Progress, expansion, mobility – these keynotes of Victorian history and culture evoke in their different ways a society keenly attuned to and preoccupied with transformations in nearly every arena of daily life. ‘Your railroad starts the new era’, Thackeray wrote in The Roundabout Papers (1863), and, indeed, the opening of railway lines from 1830 onwards and their rapid spread throughout Britain captures the period's ethos of energetic pursuit, advancement, growth and diffusion. The evolution of industrial society, the rise of great towns and cities, and dramatic increases in population enabled, maybe even forced, government activities to expand exponentially; literacy rates increased, print culture proliferated, information abounded, the circulating library took hold, and a mass reading public was born; the franchise was extended through a series of key parliamentary reform measures; technological developments broadened and quickened opportunities for travel and communication; uncharted lands were explored and mapped, and, for much of the century, Britain enjoyed an expansion of commerce with the wider world – all this outreach making for what Robin Gilmour has described as ‘a dynamo hum in the background of Victorian literature’ (The Victorian Period, p. 2 [B]).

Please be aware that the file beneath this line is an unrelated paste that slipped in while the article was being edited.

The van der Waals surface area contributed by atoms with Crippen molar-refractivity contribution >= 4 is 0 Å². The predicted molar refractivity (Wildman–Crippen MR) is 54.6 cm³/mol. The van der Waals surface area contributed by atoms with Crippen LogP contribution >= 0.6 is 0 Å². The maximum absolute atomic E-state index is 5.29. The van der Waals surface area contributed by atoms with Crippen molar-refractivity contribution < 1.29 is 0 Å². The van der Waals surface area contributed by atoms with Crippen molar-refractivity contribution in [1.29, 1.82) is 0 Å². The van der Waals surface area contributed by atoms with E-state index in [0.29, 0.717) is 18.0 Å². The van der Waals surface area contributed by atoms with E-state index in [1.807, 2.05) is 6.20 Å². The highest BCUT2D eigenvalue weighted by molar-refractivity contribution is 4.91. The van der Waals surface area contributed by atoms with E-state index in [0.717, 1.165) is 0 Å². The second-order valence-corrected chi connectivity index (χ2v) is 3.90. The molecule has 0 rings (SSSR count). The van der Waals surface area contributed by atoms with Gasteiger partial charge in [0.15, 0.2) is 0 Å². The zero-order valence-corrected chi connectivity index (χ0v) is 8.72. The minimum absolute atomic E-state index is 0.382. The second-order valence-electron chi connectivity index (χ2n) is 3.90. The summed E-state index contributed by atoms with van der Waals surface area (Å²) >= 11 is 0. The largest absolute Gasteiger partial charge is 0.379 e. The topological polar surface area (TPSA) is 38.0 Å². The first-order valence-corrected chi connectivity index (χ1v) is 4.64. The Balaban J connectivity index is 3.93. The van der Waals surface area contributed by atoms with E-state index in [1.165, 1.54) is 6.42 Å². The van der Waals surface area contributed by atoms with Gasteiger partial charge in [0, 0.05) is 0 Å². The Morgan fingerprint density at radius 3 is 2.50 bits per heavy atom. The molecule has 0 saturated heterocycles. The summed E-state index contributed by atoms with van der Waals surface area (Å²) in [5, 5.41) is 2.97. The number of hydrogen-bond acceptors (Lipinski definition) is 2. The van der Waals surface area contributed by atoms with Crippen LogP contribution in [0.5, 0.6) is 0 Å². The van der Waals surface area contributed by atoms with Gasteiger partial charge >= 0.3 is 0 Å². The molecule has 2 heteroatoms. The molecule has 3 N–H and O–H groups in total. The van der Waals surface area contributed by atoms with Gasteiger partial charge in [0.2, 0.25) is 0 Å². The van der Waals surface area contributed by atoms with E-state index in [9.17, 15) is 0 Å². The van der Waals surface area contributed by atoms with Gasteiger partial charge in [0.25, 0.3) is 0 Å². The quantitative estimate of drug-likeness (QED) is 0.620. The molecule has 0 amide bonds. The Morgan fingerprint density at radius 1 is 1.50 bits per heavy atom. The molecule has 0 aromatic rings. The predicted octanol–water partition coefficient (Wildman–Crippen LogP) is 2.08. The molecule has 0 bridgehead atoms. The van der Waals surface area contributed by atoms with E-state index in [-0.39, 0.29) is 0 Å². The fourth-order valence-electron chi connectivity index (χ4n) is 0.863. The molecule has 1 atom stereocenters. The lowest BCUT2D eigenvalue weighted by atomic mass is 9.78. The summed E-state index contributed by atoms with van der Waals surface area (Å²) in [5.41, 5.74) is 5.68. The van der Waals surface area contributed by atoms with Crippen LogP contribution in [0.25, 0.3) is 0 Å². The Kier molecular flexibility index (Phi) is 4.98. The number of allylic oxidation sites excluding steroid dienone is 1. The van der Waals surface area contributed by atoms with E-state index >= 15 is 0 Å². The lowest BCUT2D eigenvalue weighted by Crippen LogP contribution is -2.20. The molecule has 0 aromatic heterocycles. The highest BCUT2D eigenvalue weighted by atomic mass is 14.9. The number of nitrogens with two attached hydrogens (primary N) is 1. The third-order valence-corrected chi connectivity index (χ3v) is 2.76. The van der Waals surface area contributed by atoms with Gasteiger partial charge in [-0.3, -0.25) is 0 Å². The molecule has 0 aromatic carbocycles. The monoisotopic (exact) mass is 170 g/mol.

These transformations and the optimistic embrace of progress upon which they depended inevitably wrought their fair share of anxious response. The central metaphors of Dickens's fiction – fog, contagion, the prison – evoke the capacity of disease, both literal and figurative, to spread throughout modern society, eventually to immobilise it. Moreover, if fundamentally outward-looking, the trademark Victorian emphases on progress, expansion and mobility (and the celebratory display of their fruits) also helped to produce a corollary preoccupation with interiority, what the poet Matthew Arnold called ‘the dialogue of the mind with itself’. Victorians were nothing if not inquisitive – one can find everything from ‘The Irish Question’ to ‘The Oyster Question’ discussed in the press – and curiosity itself is arguably the premise of major works as different as Jane Eyre, Little Dorrit and Alice in Wonderland. Preoccupation with the idea and ideal of transformation is no less central to the Victorian study of self than of society.